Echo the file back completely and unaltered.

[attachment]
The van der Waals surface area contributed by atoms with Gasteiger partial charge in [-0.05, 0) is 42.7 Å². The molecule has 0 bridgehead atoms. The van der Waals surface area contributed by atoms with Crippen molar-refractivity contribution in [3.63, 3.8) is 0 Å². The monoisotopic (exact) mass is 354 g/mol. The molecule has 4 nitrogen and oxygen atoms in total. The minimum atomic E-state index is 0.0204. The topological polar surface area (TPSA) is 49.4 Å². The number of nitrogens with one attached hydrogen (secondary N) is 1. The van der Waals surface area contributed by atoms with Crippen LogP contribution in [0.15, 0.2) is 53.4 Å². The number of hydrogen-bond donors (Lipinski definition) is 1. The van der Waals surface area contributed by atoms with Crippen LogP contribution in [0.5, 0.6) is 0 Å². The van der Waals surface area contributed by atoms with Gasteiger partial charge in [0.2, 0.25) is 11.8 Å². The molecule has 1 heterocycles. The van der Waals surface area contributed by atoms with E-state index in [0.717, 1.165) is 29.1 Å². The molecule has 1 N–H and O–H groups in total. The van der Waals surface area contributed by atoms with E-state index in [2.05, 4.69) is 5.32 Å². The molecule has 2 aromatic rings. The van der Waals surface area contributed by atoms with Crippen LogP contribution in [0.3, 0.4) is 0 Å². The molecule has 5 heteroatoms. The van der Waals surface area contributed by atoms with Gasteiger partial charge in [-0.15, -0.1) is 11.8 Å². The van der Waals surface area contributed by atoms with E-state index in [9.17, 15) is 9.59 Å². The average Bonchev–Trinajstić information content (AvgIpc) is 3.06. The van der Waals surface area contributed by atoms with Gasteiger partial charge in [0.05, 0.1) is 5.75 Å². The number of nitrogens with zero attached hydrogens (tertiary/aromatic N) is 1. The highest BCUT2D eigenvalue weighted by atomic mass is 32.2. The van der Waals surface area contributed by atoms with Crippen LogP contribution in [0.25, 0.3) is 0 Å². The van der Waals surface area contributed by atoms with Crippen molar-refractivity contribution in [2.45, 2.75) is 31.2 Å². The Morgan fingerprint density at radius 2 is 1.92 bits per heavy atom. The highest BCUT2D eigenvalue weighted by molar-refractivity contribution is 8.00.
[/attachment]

The van der Waals surface area contributed by atoms with Gasteiger partial charge in [-0.05, 0) is 42.7 Å². The molecule has 0 bridgehead atoms. The van der Waals surface area contributed by atoms with Crippen molar-refractivity contribution in [3.63, 3.8) is 0 Å². The monoisotopic (exact) mass is 354 g/mol. The molecule has 4 nitrogen and oxygen atoms in total. The minimum atomic E-state index is 0.0204. The topological polar surface area (TPSA) is 49.4 Å². The number of nitrogens with one attached hydrogen (secondary N) is 1. The van der Waals surface area contributed by atoms with Crippen LogP contribution in [0.15, 0.2) is 53.4 Å². The number of hydrogen-bond donors (Lipinski definition) is 1. The van der Waals surface area contributed by atoms with Crippen LogP contribution in [0.5, 0.6) is 0 Å². The van der Waals surface area contributed by atoms with Gasteiger partial charge in [0.2, 0.25) is 11.8 Å². The molecule has 1 heterocycles. The van der Waals surface area contributed by atoms with E-state index in [0.717, 1.165) is 29.1 Å². The molecule has 1 N–H and O–H groups in total. The van der Waals surface area contributed by atoms with E-state index in [2.05, 4.69) is 5.32 Å². The molecule has 2 aromatic rings. The van der Waals surface area contributed by atoms with Crippen LogP contribution in [0.3, 0.4) is 0 Å². The molecule has 5 heteroatoms. The van der Waals surface area contributed by atoms with Gasteiger partial charge in [-0.15, -0.1) is 11.8 Å². The van der Waals surface area contributed by atoms with E-state index in [9.17, 15) is 9.59 Å². The average Bonchev–Trinajstić information content (AvgIpc) is 3.06. The van der Waals surface area contributed by atoms with Gasteiger partial charge in [0.05, 0.1) is 5.75 Å². The number of nitrogens with zero attached hydrogens (tertiary/aromatic N) is 1. The highest BCUT2D eigenvalue weighted by atomic mass is 32.2. The van der Waals surface area contributed by atoms with Crippen LogP contribution in [0.25, 0.3) is 0 Å². The van der Waals surface area contributed by atoms with Crippen molar-refractivity contribution in [2.45, 2.75) is 31.2 Å². The Morgan fingerprint density at radius 2 is 1.92 bits per heavy atom. The highest BCUT2D eigenvalue weighted by molar-refractivity contribution is 8.00.